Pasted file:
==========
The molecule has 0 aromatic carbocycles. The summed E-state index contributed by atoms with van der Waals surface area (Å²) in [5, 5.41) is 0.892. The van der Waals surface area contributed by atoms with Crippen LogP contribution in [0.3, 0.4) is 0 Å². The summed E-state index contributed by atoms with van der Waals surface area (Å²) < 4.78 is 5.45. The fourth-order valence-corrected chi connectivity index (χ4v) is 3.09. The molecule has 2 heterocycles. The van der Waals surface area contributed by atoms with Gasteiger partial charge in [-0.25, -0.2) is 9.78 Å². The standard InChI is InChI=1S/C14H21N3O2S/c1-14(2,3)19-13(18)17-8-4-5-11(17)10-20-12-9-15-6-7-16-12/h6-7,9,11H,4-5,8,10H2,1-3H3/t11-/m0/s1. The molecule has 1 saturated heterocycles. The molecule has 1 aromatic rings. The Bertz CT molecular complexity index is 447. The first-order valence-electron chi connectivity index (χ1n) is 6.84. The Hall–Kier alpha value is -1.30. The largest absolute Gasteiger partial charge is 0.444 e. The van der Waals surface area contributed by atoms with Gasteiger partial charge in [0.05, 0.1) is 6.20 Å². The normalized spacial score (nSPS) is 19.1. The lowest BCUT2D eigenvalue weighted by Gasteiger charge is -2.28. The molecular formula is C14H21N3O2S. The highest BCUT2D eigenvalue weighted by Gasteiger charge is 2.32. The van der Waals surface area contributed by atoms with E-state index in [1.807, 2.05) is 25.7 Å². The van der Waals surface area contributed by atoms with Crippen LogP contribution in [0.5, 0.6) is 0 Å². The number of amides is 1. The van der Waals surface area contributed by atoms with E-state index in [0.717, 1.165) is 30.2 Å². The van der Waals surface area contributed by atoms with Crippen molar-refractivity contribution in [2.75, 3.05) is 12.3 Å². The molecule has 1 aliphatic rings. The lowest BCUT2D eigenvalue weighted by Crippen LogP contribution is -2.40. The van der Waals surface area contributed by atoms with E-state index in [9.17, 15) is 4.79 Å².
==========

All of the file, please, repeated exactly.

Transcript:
The molecule has 0 aromatic carbocycles. The summed E-state index contributed by atoms with van der Waals surface area (Å²) in [5, 5.41) is 0.892. The van der Waals surface area contributed by atoms with Crippen LogP contribution in [0.3, 0.4) is 0 Å². The summed E-state index contributed by atoms with van der Waals surface area (Å²) < 4.78 is 5.45. The fourth-order valence-corrected chi connectivity index (χ4v) is 3.09. The molecule has 2 heterocycles. The van der Waals surface area contributed by atoms with Gasteiger partial charge in [-0.25, -0.2) is 9.78 Å². The standard InChI is InChI=1S/C14H21N3O2S/c1-14(2,3)19-13(18)17-8-4-5-11(17)10-20-12-9-15-6-7-16-12/h6-7,9,11H,4-5,8,10H2,1-3H3/t11-/m0/s1. The molecule has 1 saturated heterocycles. The molecule has 1 aromatic rings. The Bertz CT molecular complexity index is 447. The first-order valence-electron chi connectivity index (χ1n) is 6.84. The Hall–Kier alpha value is -1.30. The largest absolute Gasteiger partial charge is 0.444 e. The van der Waals surface area contributed by atoms with Gasteiger partial charge in [0.05, 0.1) is 6.20 Å². The normalized spacial score (nSPS) is 19.1. The lowest BCUT2D eigenvalue weighted by Gasteiger charge is -2.28. The molecular formula is C14H21N3O2S. The highest BCUT2D eigenvalue weighted by Gasteiger charge is 2.32. The van der Waals surface area contributed by atoms with E-state index in [1.807, 2.05) is 25.7 Å². The van der Waals surface area contributed by atoms with Crippen LogP contribution in [0.5, 0.6) is 0 Å². The number of amides is 1. The van der Waals surface area contributed by atoms with E-state index in [0.717, 1.165) is 30.2 Å². The van der Waals surface area contributed by atoms with Crippen molar-refractivity contribution in [2.75, 3.05) is 12.3 Å². The molecule has 1 aliphatic rings. The lowest BCUT2D eigenvalue weighted by Crippen LogP contribution is -2.40. The van der Waals surface area contributed by atoms with E-state index in [9.17, 15) is 4.79 Å².